We celebrate both our dogs' birthdays and anniversaries - that is, the day they came home. For Prune the two days fell over the summer just weeks apart. We had a trip to the beach and a walk by the river, as markers. They felt that way. Momentous. Poignant. She turned eight. We've had her six years. There were a few dark days last October I didn't think we'd celebrate in August ever again. Those were cold thoughts, in the heat of August, watching sailboats on the Broads as our girl grinned and sniffed everywhere she shouldn't. Weird to say, but Pruney and I are very similar. Independent, sort of prickly. Sullen when we want to be. Introverted. I don't think I was even 12 when prune first came to us - she was two, but from the start I think she established that I was the kid and I needed to be looked after, for whatever reason. She took it on herself to do so and has the most uncanny way of knowing when something is wrong. Better than anyone in the family, because she knows but she doesn't ask. She'll just sit there - on the cushion in the hallway outside my room, under the couch, right over my feet. Just sit with her ears slightly pricked, as if to say, I'm here if you want to talk, kid. I don't and I think she prefers it that way. Ah Prune, you're just my type.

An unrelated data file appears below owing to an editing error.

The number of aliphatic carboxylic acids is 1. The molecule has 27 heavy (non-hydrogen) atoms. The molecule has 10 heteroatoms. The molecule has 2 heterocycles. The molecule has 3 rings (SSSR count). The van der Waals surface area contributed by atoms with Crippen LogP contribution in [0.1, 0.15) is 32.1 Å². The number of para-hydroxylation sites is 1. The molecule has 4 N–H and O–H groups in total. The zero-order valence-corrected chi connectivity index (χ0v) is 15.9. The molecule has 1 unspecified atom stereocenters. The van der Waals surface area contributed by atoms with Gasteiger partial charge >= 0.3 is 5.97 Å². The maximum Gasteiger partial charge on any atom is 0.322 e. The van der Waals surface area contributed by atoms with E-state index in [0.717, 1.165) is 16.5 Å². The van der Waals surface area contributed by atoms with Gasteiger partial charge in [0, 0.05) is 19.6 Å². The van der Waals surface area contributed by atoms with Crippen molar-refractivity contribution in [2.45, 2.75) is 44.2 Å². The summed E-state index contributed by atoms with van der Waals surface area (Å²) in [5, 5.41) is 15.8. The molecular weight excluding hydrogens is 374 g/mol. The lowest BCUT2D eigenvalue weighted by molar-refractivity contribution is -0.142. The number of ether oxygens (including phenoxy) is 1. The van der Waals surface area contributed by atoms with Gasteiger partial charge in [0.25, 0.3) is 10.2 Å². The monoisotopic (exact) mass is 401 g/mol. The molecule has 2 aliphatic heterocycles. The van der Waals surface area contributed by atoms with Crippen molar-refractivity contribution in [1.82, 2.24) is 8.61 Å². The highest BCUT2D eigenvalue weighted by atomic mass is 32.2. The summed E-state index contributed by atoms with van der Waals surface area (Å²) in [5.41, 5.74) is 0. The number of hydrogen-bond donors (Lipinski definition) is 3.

We brought Prune back home after her surgery last year pretty late evening. A bitter October Friday - the sky had been doleful, dour, a matte gray and the radios spluttered about how the nights were among the coldest in the year. It was bleak. We felt it, inside and out. Suzi stopped eating cheese without her sister to steal it. We picked Prune up from the vet and her whole stomach had been shaved; pink skin and a 30 centimetre gash of stitches that had put her back together again. She was in pieces - off the operating table with just a shell. She cried. Pain, confusion, abandonment, the whole lot. It was haunting. She was my darling. We couldn't leave her alone with the risk she'd lick the stitches so my mum and I each stayed up half the night to be with her, 2 am, the thermometer on my phone telling me it was below freezing out. I had a kitchen chair shoved next to the radiator where I could face the dogs on their cushions and keep my back warm. Too much time to think. To will her to pull through. Watch her ribcage heave up and down as she slept, fitfully. She was alive. She couldn't go into the garden without a lead so I wore sweatpants and took her out, Suzi a few steps ahead, sniffing the frosty grass, our footsteps louder than they should've been; the moon brighter than suited the occasion. Or maybe it worked, because it put the three of us in a white light. Something uplifting about the clear mornings and watery sunshine when Prune and I took our first slow stroll around the block. She sniffed the air, watched the clouds from her breath in the cold, and I could almost see her smile.